The report that Paul received told him that they church had “made progress in their faith and love (1:3). They had remained firm under repeated outbreaks of persecution (1:4). Also, their distress about the death of their loved ones had been relieved by the teachings of the First Epistle. But their excitement relative to the second coming had been intensified. They were agitated by the view “that the day of the Lord is already here (2 Thess. 2:2).” Some quit working, some become busy bodies, meddling in others business, so Paul responds to these conditions.
The Growing Church is Encouraged (vv. 1-4).
Paul, Silvanus, and Timothy, To the church of the Thessalonians in God our Father and the Lord Jesus Christ: 2 Grace to you and peace from God our Father and the Lord Jesus Christ.
3 We ought always to give thanks to God for you, brothers, as is right, because your faith is growing abundantly, and the love of every one of you for one another is increasing. 4 Therefore we ourselves boast about you in the churches of God for your steadfastness and faith in all your persecutions and in the afflictions that you are enduring.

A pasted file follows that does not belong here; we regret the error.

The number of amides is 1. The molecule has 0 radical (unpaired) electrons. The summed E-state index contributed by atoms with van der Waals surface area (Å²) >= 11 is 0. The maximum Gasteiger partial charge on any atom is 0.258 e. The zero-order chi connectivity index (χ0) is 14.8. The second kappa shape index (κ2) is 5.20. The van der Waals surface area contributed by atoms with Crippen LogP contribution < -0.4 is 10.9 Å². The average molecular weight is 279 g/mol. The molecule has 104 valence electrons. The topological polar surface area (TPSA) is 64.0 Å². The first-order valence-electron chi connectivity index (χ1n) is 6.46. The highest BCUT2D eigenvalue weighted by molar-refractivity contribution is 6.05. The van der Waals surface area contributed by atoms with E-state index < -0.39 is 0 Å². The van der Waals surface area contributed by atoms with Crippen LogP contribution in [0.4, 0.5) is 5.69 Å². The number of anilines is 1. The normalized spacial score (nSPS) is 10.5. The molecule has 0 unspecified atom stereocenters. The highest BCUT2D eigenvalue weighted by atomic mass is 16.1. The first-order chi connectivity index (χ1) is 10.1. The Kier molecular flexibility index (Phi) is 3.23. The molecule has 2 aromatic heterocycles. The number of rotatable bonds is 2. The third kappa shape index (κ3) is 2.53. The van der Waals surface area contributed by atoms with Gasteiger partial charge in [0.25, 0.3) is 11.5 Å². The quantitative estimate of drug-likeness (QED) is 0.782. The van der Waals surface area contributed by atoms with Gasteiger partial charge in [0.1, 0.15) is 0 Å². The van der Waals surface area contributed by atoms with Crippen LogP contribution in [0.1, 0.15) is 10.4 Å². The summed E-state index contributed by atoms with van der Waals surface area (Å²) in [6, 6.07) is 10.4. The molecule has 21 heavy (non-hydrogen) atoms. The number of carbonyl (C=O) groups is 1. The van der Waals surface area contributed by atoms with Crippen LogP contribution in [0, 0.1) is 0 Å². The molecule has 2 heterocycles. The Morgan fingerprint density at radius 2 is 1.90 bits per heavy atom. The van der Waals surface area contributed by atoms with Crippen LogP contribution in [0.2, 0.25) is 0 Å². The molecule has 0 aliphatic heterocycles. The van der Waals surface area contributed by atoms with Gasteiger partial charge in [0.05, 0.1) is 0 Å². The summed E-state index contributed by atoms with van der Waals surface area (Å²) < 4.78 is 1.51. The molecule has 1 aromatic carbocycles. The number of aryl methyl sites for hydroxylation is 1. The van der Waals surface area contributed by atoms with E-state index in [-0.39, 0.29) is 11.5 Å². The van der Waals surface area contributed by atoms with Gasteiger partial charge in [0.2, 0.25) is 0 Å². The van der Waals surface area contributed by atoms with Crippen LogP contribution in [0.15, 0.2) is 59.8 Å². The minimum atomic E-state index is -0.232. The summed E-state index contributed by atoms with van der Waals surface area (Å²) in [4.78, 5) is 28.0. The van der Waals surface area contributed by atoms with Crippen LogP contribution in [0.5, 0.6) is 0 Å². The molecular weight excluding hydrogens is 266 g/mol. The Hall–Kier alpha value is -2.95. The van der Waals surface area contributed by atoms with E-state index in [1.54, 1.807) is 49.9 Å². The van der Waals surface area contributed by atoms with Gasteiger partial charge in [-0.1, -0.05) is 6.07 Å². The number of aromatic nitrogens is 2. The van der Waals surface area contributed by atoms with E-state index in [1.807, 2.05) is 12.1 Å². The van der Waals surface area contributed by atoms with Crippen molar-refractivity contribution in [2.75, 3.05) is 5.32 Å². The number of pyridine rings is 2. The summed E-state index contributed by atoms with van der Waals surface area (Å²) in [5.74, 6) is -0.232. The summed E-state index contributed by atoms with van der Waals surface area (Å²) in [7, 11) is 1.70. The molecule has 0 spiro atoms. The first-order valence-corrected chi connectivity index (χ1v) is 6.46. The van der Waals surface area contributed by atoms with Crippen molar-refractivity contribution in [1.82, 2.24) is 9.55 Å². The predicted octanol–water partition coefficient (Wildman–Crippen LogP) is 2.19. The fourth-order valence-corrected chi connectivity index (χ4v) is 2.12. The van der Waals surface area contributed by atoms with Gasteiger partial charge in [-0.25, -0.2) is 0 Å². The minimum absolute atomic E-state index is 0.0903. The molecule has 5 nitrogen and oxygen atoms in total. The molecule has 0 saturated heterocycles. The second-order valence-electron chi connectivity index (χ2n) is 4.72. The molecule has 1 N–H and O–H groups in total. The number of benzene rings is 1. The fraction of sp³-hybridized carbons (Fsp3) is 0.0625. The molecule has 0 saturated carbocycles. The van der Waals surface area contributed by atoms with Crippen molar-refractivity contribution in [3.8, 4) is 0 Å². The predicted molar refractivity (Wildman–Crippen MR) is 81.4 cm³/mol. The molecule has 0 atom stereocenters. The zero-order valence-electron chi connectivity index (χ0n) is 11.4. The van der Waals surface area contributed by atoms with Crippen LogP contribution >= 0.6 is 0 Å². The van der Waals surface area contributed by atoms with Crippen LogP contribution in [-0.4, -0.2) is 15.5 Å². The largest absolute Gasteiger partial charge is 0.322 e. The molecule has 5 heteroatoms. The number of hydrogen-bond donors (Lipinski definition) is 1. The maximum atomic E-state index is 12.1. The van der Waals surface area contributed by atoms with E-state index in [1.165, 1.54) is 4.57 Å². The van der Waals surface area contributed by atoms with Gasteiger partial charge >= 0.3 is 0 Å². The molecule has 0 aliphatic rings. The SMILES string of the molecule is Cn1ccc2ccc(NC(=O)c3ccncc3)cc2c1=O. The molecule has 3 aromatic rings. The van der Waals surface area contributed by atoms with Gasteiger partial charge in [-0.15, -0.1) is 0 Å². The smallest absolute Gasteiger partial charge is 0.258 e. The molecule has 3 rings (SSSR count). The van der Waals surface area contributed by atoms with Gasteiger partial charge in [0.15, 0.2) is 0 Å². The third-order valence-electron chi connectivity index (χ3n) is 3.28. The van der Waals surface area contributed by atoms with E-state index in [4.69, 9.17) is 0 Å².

Paul is writing the church to address specific issues (not working, wrong ideas about the return of Christ), but he first recognizes that for the most part, there are a majority of people who are “growing abundantly.” And while that small minority might be causing enough of an issue that it requires a letter to be written, he focuses first on those whose “love of every one of you for one another is increasing.”
In life it is sometimes so easy to focus on the one or two things that are wrong, and lose sight that there is a vast number of things that are right. The church is being persecuted, but they are being steadfast in their faith, they are enduring great afflictions, and yet Paul says, “your faith is growing abundantly.”
When a person puts their faith in Jesus, they believe in Christ’s deity, that He is capable of saving them from their sin, but it is also possible to learn by experience to trust the Lord in all things – this is a process that we grow in. As Christians go through life, they learn to trust God in different ways. Some even trust God for the eternal, but not the problem right in front of them.